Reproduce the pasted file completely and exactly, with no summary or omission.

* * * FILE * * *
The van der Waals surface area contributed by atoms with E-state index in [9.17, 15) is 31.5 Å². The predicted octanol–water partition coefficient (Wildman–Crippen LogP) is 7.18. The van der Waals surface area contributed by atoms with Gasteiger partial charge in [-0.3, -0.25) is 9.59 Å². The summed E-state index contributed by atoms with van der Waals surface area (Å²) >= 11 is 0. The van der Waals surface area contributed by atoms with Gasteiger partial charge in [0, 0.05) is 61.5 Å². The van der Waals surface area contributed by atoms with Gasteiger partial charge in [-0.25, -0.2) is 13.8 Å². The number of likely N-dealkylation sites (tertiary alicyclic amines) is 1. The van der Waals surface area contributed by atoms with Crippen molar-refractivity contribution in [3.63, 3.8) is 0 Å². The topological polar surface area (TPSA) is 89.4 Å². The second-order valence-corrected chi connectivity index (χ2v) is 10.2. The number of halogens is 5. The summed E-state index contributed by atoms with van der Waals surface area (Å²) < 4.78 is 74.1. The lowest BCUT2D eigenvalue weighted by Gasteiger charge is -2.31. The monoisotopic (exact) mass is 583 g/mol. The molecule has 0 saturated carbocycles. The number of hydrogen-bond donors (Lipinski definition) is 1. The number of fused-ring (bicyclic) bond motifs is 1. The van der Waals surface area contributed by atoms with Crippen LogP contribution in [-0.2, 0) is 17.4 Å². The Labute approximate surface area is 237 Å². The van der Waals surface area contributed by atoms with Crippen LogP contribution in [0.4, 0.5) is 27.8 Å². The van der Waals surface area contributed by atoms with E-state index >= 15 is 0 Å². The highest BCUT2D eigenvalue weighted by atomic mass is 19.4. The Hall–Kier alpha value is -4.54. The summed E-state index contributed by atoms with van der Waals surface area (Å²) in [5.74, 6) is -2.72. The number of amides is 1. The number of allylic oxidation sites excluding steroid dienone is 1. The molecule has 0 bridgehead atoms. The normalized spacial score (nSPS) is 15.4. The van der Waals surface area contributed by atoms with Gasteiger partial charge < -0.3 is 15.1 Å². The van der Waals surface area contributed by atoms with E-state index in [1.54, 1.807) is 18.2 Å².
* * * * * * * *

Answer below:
The van der Waals surface area contributed by atoms with E-state index in [9.17, 15) is 31.5 Å². The predicted octanol–water partition coefficient (Wildman–Crippen LogP) is 7.18. The van der Waals surface area contributed by atoms with Gasteiger partial charge in [-0.3, -0.25) is 9.59 Å². The summed E-state index contributed by atoms with van der Waals surface area (Å²) >= 11 is 0. The van der Waals surface area contributed by atoms with Gasteiger partial charge in [0, 0.05) is 61.5 Å². The van der Waals surface area contributed by atoms with Gasteiger partial charge in [-0.25, -0.2) is 13.8 Å². The number of likely N-dealkylation sites (tertiary alicyclic amines) is 1. The van der Waals surface area contributed by atoms with Crippen molar-refractivity contribution in [3.63, 3.8) is 0 Å². The topological polar surface area (TPSA) is 89.4 Å². The second-order valence-corrected chi connectivity index (χ2v) is 10.2. The number of halogens is 5. The summed E-state index contributed by atoms with van der Waals surface area (Å²) < 4.78 is 74.1. The lowest BCUT2D eigenvalue weighted by Gasteiger charge is -2.31. The monoisotopic (exact) mass is 583 g/mol. The molecule has 0 saturated carbocycles. The number of hydrogen-bond donors (Lipinski definition) is 1. The number of fused-ring (bicyclic) bond motifs is 1. The van der Waals surface area contributed by atoms with Crippen LogP contribution in [-0.2, 0) is 17.4 Å². The Labute approximate surface area is 237 Å². The van der Waals surface area contributed by atoms with Crippen LogP contribution in [0.4, 0.5) is 27.8 Å². The van der Waals surface area contributed by atoms with E-state index >= 15 is 0 Å². The highest BCUT2D eigenvalue weighted by atomic mass is 19.4. The Hall–Kier alpha value is -4.54. The summed E-state index contributed by atoms with van der Waals surface area (Å²) in [5.74, 6) is -2.72. The number of amides is 1. The number of allylic oxidation sites excluding steroid dienone is 1. The molecule has 0 bridgehead atoms. The normalized spacial score (nSPS) is 15.4. The van der Waals surface area contributed by atoms with Gasteiger partial charge < -0.3 is 15.1 Å². The van der Waals surface area contributed by atoms with E-state index in [1.54, 1.807) is 18.2 Å².